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Will ‘Target and Talk’ Approach Work With the Taliban?

October 15, 2010 at 12:00 AM EDT
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The Obama administration is ramping up an Afghan war strategy that combines attacks on the Taliban while assisting peace talks. Will it work? Margaret Warner gets two views.
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MARGARET WARNER: And for more on this, we go to retired Colonel David Lamm, former chief of staff to the Combined Forces Command in Afghanistan in 2004 and 2005. He’s now a professor at National Defense University. And James Dobbins, former special envoy to Afghanistan in 2001, and he’s now at the RAND Corporation.

Welcome to you both. Colonel Lamm, is this a conscious strategy, to target Taliban leadership at the same time you are making it easier for them to go to talks?

COL. DAVID LAMM (RET.), U.S. Army: It is. And to bring them to talk, they have to be compelled to do so. And the only way you’re going to compel them to come in is — is by force. We — there are four red lines. They need to, number one, renounce violence, two, lay down their arms, three, renounce al-Qaida, and then abide by the laws and constitution of Afghanistan.

MARGARET WARNER: But what is the thinking behind this? I mean, are you targeting the very guys you want to come talk? Couldn’t that be counterproductive?

COL. DAVID LAMM: No, because, in simple terms, they have to be compelled to come talk. On the battlefield right now, without the military pressure, they would sense that they were winning.

Somebody who is sensing they are winning has no impetus at all to come and talk and bargain away anything. So, force is one way to compel them to get to the table.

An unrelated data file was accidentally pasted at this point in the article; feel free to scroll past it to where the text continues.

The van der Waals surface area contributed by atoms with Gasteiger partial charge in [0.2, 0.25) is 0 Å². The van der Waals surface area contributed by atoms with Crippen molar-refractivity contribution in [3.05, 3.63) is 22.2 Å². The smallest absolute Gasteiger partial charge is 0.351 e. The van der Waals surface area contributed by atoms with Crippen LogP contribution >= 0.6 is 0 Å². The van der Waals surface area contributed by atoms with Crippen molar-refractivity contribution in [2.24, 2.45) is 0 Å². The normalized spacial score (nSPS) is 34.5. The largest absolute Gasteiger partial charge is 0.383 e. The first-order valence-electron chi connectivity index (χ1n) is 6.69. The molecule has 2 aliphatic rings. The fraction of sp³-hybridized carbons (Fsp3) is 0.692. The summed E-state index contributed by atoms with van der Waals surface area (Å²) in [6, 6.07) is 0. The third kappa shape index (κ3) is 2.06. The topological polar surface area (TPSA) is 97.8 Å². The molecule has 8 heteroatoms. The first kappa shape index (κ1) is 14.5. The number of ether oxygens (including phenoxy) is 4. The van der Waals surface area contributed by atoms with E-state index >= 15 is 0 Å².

MARGARET WARNER: What explains this approach, in your view?

JAMES DOBBINS, former U.S. envoy to Afghanistan: Well, I think we would probably be targeting the Taliban leadership even if we weren’t prepared to talk to them. I think that says more about the availability of the targets and the drones.

But I do think that it can contribute to the possibility of a negotiation and a negotiated outcome. I think the administration’s interest in — in pursuing that possibility comes from President Karzai’s desire to do so, the government of Pakistan’s new desire to try to help mediate a settlement, pressure from our allies — the British have been pushing this point for a long time — and a view that the military situation in Afghanistan is not going to get a lot better, so that, if there is a point at which you have an equilibrium, in which both sides feel there’s a stalemate and neither side can win, you are as close to it as you are likely to get.

MARGARET WARNER: So, you’re trying to — they’re trying to make — or NATO forces are trying to make these Taliban — this Taliban leadership feel under threat? Is that the idea…

COL. DAVID LAMM: Precisely.

MARGARET WARNER: … that, if they don’t come talk, they might lose their lives?

COL. DAVID LAMM: Exactly. Precisely. And the targeting is fairly sophisticated. They will look at top leadership, some mid-level leadership, probably leave the low fence-sitters alone, what we would call folks who are on a traditional kind of white list that were just Taliban because it was the thing to do in the neighborhood at the time. But the key leadership is specifically targeted.

MARGARET WARNER: Now, are these leaders that are being targeted in Afghanistan, Pakistan, or both?

JAMES DOBBINS: Well, both, but, largely, what they’re talking about are in Afghanistan, I believe.

And the leaders that are being targeted are not actually the ones that we will ultimately negotiate with. They are the intermediate leadership. But the intermediate leadership is clearly critical. And to the extent they are being steadily eliminated, it is putting pressure on the system as a whole.